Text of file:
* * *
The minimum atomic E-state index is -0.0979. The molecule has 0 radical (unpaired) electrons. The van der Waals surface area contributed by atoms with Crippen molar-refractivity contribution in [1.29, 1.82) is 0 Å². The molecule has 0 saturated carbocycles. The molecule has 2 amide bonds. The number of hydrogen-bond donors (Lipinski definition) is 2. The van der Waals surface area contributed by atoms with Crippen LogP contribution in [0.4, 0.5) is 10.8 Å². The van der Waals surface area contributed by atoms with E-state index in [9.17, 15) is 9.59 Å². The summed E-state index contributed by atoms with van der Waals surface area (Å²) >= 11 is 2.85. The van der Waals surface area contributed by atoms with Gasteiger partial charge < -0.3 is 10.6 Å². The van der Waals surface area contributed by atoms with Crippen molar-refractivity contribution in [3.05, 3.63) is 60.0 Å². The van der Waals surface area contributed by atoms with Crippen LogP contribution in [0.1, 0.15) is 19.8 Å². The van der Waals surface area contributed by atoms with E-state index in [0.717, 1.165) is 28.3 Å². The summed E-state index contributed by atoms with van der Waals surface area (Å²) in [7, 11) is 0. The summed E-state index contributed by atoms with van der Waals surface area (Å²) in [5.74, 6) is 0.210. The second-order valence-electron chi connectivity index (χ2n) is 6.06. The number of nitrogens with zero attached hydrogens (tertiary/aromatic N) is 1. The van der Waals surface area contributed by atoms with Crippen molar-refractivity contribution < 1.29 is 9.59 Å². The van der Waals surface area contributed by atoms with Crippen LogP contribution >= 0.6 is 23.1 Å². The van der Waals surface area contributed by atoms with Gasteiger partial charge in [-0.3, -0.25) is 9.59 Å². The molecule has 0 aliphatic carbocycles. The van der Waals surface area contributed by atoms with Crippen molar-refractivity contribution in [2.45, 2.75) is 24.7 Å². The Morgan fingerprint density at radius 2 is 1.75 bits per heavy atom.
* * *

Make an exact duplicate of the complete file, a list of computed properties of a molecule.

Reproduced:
The minimum atomic E-state index is -0.0979. The molecule has 0 radical (unpaired) electrons. The van der Waals surface area contributed by atoms with Crippen molar-refractivity contribution in [1.29, 1.82) is 0 Å². The molecule has 0 saturated carbocycles. The molecule has 2 amide bonds. The number of hydrogen-bond donors (Lipinski definition) is 2. The van der Waals surface area contributed by atoms with Crippen LogP contribution in [0.4, 0.5) is 10.8 Å². The van der Waals surface area contributed by atoms with E-state index in [9.17, 15) is 9.59 Å². The summed E-state index contributed by atoms with van der Waals surface area (Å²) >= 11 is 2.85. The van der Waals surface area contributed by atoms with Gasteiger partial charge < -0.3 is 10.6 Å². The van der Waals surface area contributed by atoms with Crippen molar-refractivity contribution in [3.05, 3.63) is 60.0 Å². The van der Waals surface area contributed by atoms with Crippen LogP contribution in [0.1, 0.15) is 19.8 Å². The van der Waals surface area contributed by atoms with E-state index in [0.717, 1.165) is 28.3 Å². The summed E-state index contributed by atoms with van der Waals surface area (Å²) in [7, 11) is 0. The summed E-state index contributed by atoms with van der Waals surface area (Å²) in [5.74, 6) is 0.210. The second-order valence-electron chi connectivity index (χ2n) is 6.06. The number of nitrogens with zero attached hydrogens (tertiary/aromatic N) is 1. The van der Waals surface area contributed by atoms with Crippen molar-refractivity contribution < 1.29 is 9.59 Å². The van der Waals surface area contributed by atoms with Crippen LogP contribution >= 0.6 is 23.1 Å². The van der Waals surface area contributed by atoms with Gasteiger partial charge in [-0.3, -0.25) is 9.59 Å². The molecule has 0 aliphatic carbocycles. The van der Waals surface area contributed by atoms with Crippen molar-refractivity contribution in [2.45, 2.75) is 24.7 Å². The Morgan fingerprint density at radius 2 is 1.75 bits per heavy atom.